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He Was There 

Letters published April 5, 2006

And his ears are still ringing: In "Two sides to tough love" [First Punch, March 22], you have the story all wrong. I am the son of the mother who was verbally assaulted by the officer who arrived at our house.

It was three in the morning, and everyone was sleeping. My parents couldn't hear anything in their room, due to the fan my stepfather needs in order to sleep. We also had a blanket on the front door to keep the cold out.

So when the cop finally got into the house, he asked my mother why she had left my sister in jail that night. She replied that my sister got lippy with her on the phone and told her just to leave her there. She then told the cop that my sister hung up on her and she thought: "Fine, it might teach her a lesson."

Before my mom could spit out any more words, the officer was yelling his lungs out and telling my mother that he'd had to baby-sit all night and that there were supposed "stabbings" out in the fine city of Brook Park. He also said that she should be put in jail herself for "child endangerment," but if a child is left in jail for the night, there shouldn't be any baby-sitting, because it's the station's right to keep the person in custody. My mom simply sat there, scared out of her mind, and just took the abuse.

I was awakened by the yelling and heard the whole thing. When I went upstairs after the cop was done yelling at her, she was almost in tears. So if you want to publish your fake story, which you probably got from the police station, and make a mockery out of my family, go ahead, but my mother was harassed and abused by that cop and frightened out of her mind. So thank you for publishing lies to make the police force look better, because I guess that cop really got his kicks out of scaring a 50-year-old woman.

Maybe if the cop wasn't such a young hotshot, trying to make a name for himself, this wouldn't have happened. My mom comes from the time when if you lipped off to your parent or did anything disrespectful, you took your punishment. But I guess that doesn't matter in today's world.

Thanks again for publishing lies.

John Minute
Parma Heights

When Oxy Won't Do
For relief from nagging pain, try heroin:
I've Googled Dr. Martinez many times, and this is the first I've read your article ["On Pills & Needles," December 7]. You have almost captured the monster that he is. I nearly lost my daughter because of him. She was one of the unfortunate patients who went to his clinic hoping for neck, back, and headache pain relief, and ended up a heroin addict when he cut her off, after she told him she thought she might have a problem with the OxyContin he had built her up to.

I'm not sure how the extent of his damage could be expressed -- there are so many victims. Whatever his sentence ends up being, it will not be enough.

Elizabeth Petrie
Plainfield, Illinois

No Place Like Home
The debate rages on:
Ron Rajecki ["Dear Cleveland," March 1] is a tool. My two friends from New York City are big-time entertainers who also spend a lot of time in Los Angeles -- and they love Cleveland. Clevelanders like him are Cleveland's worst enemy.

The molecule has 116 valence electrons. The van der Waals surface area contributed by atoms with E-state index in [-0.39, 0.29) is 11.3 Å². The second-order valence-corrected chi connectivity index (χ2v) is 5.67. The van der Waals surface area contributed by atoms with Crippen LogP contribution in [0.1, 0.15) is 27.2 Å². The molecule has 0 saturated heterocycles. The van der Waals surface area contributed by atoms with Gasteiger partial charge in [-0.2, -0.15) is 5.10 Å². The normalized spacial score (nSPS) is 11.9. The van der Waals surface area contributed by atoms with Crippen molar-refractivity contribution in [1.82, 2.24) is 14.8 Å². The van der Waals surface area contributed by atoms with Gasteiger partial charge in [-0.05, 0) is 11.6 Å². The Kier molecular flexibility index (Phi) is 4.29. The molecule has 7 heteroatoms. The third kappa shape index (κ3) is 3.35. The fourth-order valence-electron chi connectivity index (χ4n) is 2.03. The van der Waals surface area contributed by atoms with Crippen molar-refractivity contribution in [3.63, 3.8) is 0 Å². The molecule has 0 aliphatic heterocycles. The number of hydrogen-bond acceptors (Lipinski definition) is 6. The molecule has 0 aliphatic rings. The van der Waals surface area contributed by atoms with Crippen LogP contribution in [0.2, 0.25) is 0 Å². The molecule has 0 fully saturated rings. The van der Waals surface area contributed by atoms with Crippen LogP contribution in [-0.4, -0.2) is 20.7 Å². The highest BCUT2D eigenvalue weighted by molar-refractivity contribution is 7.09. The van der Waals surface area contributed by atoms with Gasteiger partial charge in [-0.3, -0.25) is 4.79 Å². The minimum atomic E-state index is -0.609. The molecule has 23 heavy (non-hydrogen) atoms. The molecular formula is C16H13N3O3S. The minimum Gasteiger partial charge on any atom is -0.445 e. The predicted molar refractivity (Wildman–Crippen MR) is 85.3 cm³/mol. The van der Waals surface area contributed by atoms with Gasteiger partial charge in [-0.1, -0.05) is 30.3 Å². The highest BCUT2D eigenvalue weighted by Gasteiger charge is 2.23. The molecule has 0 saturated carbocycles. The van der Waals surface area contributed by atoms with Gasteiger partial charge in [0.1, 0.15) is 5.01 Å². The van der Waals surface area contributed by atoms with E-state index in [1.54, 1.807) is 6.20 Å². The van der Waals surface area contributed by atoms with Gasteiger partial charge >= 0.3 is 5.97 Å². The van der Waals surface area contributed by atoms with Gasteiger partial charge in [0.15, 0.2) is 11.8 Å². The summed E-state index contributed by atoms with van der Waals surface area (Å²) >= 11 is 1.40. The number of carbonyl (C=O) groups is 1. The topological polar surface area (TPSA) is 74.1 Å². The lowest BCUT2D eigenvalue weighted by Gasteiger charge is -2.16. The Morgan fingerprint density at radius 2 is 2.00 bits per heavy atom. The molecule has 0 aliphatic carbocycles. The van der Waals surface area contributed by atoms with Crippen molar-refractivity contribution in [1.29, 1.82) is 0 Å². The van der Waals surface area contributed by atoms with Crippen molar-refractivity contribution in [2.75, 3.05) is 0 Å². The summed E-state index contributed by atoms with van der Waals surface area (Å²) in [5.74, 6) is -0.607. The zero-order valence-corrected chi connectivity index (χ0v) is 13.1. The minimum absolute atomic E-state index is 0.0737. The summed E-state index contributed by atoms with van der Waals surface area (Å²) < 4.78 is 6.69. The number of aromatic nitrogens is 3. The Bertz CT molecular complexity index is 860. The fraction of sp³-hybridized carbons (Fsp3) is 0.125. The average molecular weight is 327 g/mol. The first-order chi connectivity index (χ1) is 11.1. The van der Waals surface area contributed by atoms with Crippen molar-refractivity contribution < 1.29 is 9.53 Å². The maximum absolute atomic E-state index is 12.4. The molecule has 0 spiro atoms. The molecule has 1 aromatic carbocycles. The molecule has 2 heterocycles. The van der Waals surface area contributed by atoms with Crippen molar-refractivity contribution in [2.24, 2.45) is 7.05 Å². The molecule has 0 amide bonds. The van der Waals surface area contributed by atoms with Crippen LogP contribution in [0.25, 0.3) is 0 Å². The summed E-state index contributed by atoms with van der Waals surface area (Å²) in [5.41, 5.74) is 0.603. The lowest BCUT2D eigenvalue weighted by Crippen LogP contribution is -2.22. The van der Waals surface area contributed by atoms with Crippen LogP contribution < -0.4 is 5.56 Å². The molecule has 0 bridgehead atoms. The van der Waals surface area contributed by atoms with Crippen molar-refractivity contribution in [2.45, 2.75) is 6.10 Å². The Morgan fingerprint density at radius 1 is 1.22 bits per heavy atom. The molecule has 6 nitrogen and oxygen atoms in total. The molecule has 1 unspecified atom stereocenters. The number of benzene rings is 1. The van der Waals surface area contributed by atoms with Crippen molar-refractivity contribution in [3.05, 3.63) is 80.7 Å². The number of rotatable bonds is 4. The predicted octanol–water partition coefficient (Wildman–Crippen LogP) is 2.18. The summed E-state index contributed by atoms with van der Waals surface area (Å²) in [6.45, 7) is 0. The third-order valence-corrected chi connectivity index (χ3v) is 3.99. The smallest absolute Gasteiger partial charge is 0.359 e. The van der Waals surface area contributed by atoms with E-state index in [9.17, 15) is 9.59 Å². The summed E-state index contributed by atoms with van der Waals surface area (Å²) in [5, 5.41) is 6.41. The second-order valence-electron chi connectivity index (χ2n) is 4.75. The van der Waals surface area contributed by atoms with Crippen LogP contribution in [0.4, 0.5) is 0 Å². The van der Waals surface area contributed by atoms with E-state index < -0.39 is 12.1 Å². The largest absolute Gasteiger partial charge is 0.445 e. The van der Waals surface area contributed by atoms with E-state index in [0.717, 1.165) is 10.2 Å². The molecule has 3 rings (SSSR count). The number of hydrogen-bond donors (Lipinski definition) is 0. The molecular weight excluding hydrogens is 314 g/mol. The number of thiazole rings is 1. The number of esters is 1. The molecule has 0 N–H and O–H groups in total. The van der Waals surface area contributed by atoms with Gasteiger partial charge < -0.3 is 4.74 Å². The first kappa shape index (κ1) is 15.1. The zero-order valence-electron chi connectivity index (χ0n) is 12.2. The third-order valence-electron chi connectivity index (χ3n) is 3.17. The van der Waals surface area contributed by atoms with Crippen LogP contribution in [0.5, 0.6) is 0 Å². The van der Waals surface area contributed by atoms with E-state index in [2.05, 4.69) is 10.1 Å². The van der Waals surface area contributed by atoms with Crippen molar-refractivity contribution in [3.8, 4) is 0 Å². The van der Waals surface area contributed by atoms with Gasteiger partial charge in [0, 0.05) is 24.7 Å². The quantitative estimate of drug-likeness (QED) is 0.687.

Elaine Turner
Lyndhurst

After there, here is great: I moved here 12 years ago from Chicago. You Clevelanders still have this "armpit of the nation" syndrome, and you have to lose it! This is a great town! It will never be Chicago, L.A., or New York -- and we're so lucky! Trust me!

Nightclubs? What are you talking about? Do you want to wait in a line 100 feet long and pay 20 bucks to get into a club with nothing more to offer than a club here on West Sixth? For what? I'll tell you, I've never seen more beautiful women in my life in one location than on any given weekend at Shooters. In fact, I think, per capita, there are prettier women here than in Chicago or New York. They just dress better in those cities. Halle Berry's from Cleveland, for God's sake.

Restaurants: Granted, there are great restaurants in the aforementioned cities, but there are some great ones here too, and you don't have to wait a month to get in. And you can park across the street. And it doesn't take an hour to get to them.

That's another thing -- traffic. We don't have traffic here. Every time I go down I-71 on a Friday night, I marvel. The last time I was in Chicago, I got into a traffic jam on the Dan Ryan at midnight.

I live on the West Side, and pre-9-11, I used to be able to leave my apartment at 9 a.m. for a 9:30 flight out of Hopkins. That's changed a little, but not much. Never, ever could that happen in Chicago, New York, or L.A.

We (I'm a Clevelander now) need to accept this town for what it is and appreciate it. Be careful what you wish for. You may get it -- and you won't want it!

Bob Allen
Berea

Warm Words for Coldplay
Love the Jesus talk:
Thank you for summoning perspective around the Coldplay mystique ["Beatific Love," March 15]. Your use of words to describe your well-thought-out take on them is a joy to read. Not just because I agree with you, but because you are a wonderful writer.

Write on!

Andrew May
Cleveland

That Was Then
Seems a little drastic nowadays:
Re: "Kook alert!" [First Punch, March 15]: The Founding Fathers of this country wanted gays executed. Liberals leaned toward castration.

Both options were more humane than what other countries did at the time.

Franz Zrilich
Medina

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